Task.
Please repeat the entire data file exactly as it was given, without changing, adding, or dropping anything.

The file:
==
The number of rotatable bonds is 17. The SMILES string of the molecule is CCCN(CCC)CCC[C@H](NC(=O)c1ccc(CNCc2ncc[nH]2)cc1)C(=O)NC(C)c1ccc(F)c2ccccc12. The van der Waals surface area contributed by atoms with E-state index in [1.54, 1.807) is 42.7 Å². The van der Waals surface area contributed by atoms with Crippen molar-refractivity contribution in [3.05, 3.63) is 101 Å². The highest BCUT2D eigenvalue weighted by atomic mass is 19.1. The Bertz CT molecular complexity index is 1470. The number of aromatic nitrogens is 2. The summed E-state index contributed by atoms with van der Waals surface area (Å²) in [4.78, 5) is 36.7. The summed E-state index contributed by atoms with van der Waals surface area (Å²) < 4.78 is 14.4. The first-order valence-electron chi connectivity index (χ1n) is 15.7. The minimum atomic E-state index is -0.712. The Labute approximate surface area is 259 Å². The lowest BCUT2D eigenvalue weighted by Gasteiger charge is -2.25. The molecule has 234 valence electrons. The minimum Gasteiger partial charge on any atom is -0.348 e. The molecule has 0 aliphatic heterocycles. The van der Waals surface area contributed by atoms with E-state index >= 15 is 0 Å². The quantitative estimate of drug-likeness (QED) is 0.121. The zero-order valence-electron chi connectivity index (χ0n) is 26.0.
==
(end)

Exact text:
The number of rotatable bonds is 17. The SMILES string of the molecule is CCCN(CCC)CCC[C@H](NC(=O)c1ccc(CNCc2ncc[nH]2)cc1)C(=O)NC(C)c1ccc(F)c2ccccc12. The van der Waals surface area contributed by atoms with E-state index in [1.54, 1.807) is 42.7 Å². The van der Waals surface area contributed by atoms with Crippen molar-refractivity contribution in [3.05, 3.63) is 101 Å². The highest BCUT2D eigenvalue weighted by atomic mass is 19.1. The Bertz CT molecular complexity index is 1470. The number of aromatic nitrogens is 2. The summed E-state index contributed by atoms with van der Waals surface area (Å²) in [4.78, 5) is 36.7. The summed E-state index contributed by atoms with van der Waals surface area (Å²) < 4.78 is 14.4. The first-order valence-electron chi connectivity index (χ1n) is 15.7. The minimum atomic E-state index is -0.712. The Labute approximate surface area is 259 Å². The lowest BCUT2D eigenvalue weighted by Gasteiger charge is -2.25. The molecule has 234 valence electrons. The minimum Gasteiger partial charge on any atom is -0.348 e. The molecule has 0 aliphatic heterocycles. The van der Waals surface area contributed by atoms with E-state index >= 15 is 0 Å². The quantitative estimate of drug-likeness (QED) is 0.121. The zero-order valence-electron chi connectivity index (χ0n) is 26.0.